Now that you have downloaded all of the needed software, you can now chose an image that you like your 3D printer to draw. When choosing the image you would like, you must take into consideration that the image must have deep contrast between the different parts, preferably black and white, in order for Inscape to convert the image into a nice vector with crisp lines. Once you have this image chosen, you can now import it into Inkscape. Simply go to file, and then select import. This will then let you select the image file you want to use. Once the image is imported, it would be best to scale it down and drag it to the bottom left corner. This would be because of how the extension treats this corner as if it were the coordinates (0,0) on your 3D printer. You should use this corner as a reference to where you would like your image drawn.

Step 6: Convert Your Image Into a Vector Graphic

To convert your image into a vector graphic, first select your image, go to "path", and then select "Trace Bitmap". This will then open a new window. In this window you must select edge detection in order for the extension to work. You may also select "Live Preview", in the bottom right corner, so that you may see what your image will be converted into. Once you have selected OK and converted the image, the new vector you have created will be placed directly above the original image. you can now drag this off of it, delete the raster image, and take your new vector and place it where you would like it to be drawn.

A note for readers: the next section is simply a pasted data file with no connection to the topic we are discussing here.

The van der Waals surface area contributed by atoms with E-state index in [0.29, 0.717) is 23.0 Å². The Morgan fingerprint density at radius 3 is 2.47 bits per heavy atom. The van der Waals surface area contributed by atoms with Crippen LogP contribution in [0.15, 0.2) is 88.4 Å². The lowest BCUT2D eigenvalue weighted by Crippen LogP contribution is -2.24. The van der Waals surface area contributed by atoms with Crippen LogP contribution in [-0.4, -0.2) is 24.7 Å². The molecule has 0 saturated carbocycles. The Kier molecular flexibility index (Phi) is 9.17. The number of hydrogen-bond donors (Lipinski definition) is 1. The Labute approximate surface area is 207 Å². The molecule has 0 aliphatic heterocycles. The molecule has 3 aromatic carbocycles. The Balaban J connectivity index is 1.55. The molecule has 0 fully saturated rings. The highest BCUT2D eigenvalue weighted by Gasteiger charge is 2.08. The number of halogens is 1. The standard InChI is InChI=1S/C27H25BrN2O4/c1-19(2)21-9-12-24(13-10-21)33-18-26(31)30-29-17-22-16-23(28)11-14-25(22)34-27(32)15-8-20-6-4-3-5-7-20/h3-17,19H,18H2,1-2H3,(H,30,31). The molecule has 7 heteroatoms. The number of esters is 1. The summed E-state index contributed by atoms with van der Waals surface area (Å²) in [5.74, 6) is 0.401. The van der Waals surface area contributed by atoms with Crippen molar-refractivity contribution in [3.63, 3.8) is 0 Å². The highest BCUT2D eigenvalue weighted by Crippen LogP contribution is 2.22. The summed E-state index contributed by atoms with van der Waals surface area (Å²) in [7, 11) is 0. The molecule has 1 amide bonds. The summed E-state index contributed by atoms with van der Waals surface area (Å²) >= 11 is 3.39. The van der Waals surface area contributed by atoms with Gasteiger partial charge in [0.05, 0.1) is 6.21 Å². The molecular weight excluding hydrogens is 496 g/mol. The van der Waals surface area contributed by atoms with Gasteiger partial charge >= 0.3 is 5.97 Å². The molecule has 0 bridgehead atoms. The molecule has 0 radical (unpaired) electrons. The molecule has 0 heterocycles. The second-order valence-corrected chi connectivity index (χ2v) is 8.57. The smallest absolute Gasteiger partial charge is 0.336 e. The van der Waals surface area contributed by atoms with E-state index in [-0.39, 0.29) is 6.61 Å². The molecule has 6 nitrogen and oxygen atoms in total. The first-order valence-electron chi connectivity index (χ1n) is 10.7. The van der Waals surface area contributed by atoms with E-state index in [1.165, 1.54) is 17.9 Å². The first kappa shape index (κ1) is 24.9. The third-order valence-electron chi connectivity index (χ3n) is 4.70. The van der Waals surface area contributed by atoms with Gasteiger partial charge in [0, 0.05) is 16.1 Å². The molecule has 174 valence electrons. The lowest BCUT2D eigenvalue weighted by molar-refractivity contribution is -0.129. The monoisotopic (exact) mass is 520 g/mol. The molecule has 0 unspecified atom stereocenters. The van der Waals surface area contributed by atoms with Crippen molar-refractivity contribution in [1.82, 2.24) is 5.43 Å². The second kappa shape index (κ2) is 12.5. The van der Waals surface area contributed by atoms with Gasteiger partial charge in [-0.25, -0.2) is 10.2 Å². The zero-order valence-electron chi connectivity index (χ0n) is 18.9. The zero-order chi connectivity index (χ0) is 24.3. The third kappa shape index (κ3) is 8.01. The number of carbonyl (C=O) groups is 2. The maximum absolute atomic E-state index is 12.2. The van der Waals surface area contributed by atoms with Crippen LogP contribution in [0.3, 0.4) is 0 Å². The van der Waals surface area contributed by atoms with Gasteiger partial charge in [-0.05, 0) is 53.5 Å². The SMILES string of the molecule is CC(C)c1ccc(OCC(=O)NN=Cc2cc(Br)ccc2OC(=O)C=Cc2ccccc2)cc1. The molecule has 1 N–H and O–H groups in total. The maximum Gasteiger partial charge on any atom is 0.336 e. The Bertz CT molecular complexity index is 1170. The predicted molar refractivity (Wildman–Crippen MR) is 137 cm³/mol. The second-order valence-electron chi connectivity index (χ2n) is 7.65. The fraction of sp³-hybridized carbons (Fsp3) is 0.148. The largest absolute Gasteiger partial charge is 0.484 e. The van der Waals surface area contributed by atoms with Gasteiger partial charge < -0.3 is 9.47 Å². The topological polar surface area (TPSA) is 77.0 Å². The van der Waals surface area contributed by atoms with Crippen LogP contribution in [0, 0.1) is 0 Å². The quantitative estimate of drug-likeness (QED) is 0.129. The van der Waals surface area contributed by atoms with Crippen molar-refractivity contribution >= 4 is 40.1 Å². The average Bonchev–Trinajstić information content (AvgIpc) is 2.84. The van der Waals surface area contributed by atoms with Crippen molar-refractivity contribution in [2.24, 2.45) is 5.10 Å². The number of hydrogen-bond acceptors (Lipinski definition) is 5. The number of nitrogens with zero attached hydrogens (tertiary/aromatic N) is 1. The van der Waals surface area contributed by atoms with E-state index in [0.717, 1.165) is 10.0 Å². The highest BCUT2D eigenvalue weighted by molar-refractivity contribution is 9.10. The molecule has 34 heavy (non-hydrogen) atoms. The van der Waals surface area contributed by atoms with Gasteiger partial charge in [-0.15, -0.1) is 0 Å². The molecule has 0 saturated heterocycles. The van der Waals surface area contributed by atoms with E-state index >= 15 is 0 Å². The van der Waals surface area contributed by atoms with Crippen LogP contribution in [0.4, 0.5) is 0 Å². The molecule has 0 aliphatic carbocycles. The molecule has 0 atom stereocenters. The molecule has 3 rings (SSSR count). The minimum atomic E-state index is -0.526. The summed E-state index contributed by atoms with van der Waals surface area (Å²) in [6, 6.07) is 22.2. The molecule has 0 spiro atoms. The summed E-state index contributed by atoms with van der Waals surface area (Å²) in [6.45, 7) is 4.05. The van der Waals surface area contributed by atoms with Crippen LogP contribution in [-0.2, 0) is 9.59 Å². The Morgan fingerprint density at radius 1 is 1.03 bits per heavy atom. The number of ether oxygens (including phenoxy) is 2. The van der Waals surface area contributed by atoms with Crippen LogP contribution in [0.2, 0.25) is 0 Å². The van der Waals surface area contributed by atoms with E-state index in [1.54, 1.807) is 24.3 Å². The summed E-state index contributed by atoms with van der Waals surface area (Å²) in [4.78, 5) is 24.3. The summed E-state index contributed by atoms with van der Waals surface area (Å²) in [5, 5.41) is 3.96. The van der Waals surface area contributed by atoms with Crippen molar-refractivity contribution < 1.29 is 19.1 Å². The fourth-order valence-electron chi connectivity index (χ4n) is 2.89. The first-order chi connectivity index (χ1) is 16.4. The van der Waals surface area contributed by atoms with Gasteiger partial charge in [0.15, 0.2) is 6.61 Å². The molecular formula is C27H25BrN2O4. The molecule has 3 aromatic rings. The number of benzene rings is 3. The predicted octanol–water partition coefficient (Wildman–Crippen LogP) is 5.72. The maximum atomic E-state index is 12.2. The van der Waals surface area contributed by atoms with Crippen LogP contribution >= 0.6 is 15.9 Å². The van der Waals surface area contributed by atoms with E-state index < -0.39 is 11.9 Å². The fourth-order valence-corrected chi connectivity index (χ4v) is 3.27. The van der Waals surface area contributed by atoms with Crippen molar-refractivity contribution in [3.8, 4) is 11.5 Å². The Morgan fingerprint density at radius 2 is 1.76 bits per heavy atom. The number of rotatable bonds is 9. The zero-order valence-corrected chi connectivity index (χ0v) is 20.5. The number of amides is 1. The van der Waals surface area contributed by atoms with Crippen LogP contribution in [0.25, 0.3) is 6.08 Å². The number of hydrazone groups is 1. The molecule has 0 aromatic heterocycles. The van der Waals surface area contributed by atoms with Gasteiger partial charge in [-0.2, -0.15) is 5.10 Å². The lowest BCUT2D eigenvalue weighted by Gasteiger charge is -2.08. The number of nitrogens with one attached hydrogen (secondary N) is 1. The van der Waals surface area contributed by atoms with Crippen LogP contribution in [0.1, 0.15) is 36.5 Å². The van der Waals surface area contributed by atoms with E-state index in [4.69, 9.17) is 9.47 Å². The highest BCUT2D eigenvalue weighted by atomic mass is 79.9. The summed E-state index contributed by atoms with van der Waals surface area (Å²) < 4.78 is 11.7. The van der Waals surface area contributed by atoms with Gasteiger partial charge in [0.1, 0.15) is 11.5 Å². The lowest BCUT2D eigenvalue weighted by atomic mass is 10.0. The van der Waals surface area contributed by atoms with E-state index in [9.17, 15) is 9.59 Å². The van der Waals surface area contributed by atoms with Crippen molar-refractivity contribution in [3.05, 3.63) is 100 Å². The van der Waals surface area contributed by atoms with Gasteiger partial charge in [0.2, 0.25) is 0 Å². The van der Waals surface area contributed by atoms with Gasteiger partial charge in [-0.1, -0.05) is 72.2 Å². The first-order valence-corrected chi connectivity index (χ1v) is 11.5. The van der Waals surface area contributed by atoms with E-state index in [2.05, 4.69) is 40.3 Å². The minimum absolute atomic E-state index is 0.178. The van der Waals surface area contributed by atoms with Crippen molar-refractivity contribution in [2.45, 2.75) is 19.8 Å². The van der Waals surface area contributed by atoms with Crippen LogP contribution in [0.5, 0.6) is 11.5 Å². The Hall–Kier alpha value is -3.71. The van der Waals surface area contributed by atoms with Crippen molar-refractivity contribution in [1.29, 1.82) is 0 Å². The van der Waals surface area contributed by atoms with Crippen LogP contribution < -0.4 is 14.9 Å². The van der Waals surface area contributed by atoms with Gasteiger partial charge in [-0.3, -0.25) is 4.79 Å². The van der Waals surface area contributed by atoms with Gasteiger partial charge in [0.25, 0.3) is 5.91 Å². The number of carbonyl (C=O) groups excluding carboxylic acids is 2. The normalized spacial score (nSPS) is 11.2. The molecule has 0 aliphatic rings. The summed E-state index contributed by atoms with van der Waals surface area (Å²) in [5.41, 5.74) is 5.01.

Step 7: Convert Your Vector Image Into G-Code

The first thing that you want to do is select your vector image, go to "Path", and then select "Object to Path". Now it comes to finally getting to use the extension. Go to "Extensions", select "Generate GCode", and then go to "J Tech Photonics Laser Tool..." A new window will pop up. In this window you will have to modify both the "Laser ON Command", and the "Laser OFF Command". We will want this so that it raises our pen up and down as it is attached to the 3D Printer, allowing it to either be drawing or not. All that you have to do is make the on command say "G1 Z0 F5000" and have the off command saying "G1 Z2 F5000". After that you will have to enter in the directory. This will be where your G-Code file will be stored. Once you are done, you can click on "Apply", and it will then generate the G-Code needed to draw the image using your 3D Printer. When the extension is done processing, it will then show you your image made up of arrows directing the path.

Step 8: Load the G-Code Into Your Printing Software

Once you have converted your image into G-Code, you can now find where you have saved it to and import into your 3D Printing Software. Since I the software I use is Repetier-Host, all I have to do is click on "Load G-Code", select my file, and hit open.

Step 9: Attach Your Paper and Pen to the 3D Printer`